The book, in turn, was intended to mark the quarter-century anniversary of Christophe's small, elite publishing house, Editions Arobas. It was great fun, he said, everything coming together all at once like that. Christophe, who seemed to have pots of money, had glowed with excitement.
"Can you do it?" he had asked Mara earnestly as they strolled through the series of gloomy rooms making up the north wing. "Julian told me how good you are. I did talk to an architect, you know, but I didn't like him. A dreadful man with dirty fingernails, pas sympathique du tout."
"I expect he mentioned these are all load-bearing walls?" Mara, a French Canadian interior designer with an eye for old houses, had seen many misguided renovations since setting up shop in the Dordogne eight years ago. "You can't just knock them out. They hold up your roof." She had spoken coolly, but excitement had surged through her like a drug. The wing, built before communicating corridors came into fashion, consisted of three large rooms, one giving onto another by way of smaller, interspersing antechambers. That meant breaking down five dividing walls in addition to the portion of the old exterior east wall where the wing had been joined on, thereby extending the gallery all the way to the front of the house. The creative use of space was her metier, and her mind leaped ahead to all the possibilities.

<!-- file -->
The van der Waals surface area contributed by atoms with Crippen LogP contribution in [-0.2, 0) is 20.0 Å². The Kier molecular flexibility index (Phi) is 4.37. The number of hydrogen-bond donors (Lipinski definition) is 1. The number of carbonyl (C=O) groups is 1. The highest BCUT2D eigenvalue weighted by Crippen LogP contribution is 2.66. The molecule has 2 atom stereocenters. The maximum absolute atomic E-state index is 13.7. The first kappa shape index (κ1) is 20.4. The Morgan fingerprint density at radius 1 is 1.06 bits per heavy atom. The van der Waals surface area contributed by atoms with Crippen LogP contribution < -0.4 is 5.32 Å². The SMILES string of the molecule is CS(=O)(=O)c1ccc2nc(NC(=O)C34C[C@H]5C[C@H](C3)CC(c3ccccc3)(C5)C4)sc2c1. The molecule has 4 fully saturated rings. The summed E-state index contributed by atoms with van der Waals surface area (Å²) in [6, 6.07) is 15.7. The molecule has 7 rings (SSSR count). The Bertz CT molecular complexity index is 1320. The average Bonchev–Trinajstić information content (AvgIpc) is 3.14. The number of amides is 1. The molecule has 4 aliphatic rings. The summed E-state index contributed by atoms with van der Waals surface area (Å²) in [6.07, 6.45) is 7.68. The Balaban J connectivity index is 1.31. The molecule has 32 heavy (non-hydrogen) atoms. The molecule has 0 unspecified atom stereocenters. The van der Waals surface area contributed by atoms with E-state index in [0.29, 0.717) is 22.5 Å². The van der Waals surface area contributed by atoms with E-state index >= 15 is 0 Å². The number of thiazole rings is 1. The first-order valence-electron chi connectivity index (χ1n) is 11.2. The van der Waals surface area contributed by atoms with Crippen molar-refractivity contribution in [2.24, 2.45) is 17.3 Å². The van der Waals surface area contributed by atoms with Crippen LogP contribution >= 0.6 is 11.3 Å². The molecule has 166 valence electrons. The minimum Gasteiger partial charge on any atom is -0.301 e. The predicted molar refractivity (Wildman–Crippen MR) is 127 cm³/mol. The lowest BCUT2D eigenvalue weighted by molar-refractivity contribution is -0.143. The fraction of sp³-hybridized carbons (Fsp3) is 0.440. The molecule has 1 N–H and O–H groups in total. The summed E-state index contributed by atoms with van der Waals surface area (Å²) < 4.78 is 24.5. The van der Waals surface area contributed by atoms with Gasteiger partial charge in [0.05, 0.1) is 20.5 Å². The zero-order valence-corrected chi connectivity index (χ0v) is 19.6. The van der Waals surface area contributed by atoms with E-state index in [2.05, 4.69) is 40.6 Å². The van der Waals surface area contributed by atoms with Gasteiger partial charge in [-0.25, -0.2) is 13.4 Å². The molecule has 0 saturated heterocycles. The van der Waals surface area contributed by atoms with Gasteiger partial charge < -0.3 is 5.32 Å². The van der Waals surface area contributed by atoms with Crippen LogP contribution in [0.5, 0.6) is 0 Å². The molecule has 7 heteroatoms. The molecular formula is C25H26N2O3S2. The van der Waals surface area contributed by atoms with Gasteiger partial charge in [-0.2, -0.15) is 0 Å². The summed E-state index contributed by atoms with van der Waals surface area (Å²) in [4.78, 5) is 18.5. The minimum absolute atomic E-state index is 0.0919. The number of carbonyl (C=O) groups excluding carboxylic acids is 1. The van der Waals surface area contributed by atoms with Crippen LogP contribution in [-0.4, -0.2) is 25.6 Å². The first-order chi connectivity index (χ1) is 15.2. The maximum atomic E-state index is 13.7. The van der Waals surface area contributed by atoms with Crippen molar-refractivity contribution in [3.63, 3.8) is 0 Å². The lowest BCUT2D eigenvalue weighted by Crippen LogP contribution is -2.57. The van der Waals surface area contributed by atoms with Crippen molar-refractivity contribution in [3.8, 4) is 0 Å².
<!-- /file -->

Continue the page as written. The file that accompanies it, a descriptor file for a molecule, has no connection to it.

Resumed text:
In the end Mara had worked out a plan (with another architect, who had clean nails and who was more sympathique) for converting the internal walls into a series of weight-bearing arches. The structural integrity would be ensured, and Christophe would have the sense and functionality of continuous space. She also planned to cut away the window embrasures at forty-five-degree angles to increase the illumination. It was Mara's most important commission ever and a challenging project. Christophe was proving to be a grit-your-teeth client. Changing his mind. Fretting. (What if the structure was damaged? What if the gallery was not, after all, to his liking?) And now not being able to stomach the violence of the hammer's blow.
"Look." Once again she took him by the arm, turning him firmly from the dribbling fountain that was beginning to wear on her nerves. "Stop worrying. This is just the messy part. Think about the finished product. You'll love it. Family portraits on the walls, statues in the alcoves. The private space of a gentleman, for pleasure and contemplation." She threw out the line like a sop.
Christophe brightened. "Of course. You're right, as ever. I'm so glad Julian introduced me to you. I simply could not have entrusted the work to someone who didn't understand my feelings." He allowed himself to be led away. A moment later he glanced slyly at Mara and shook his head. "Although what l'Adoree will say to all of this I really dread to think."
"Who"--Mara's back went rigid as she braced herself for another complication--"is l'Adoree?"
"The Adored One, my great-grandmother, so named because my great-grandfather loved her passionately. Theirs was the romance of the century." He gave her an impish grin. "Her spirit still walks, did you know?"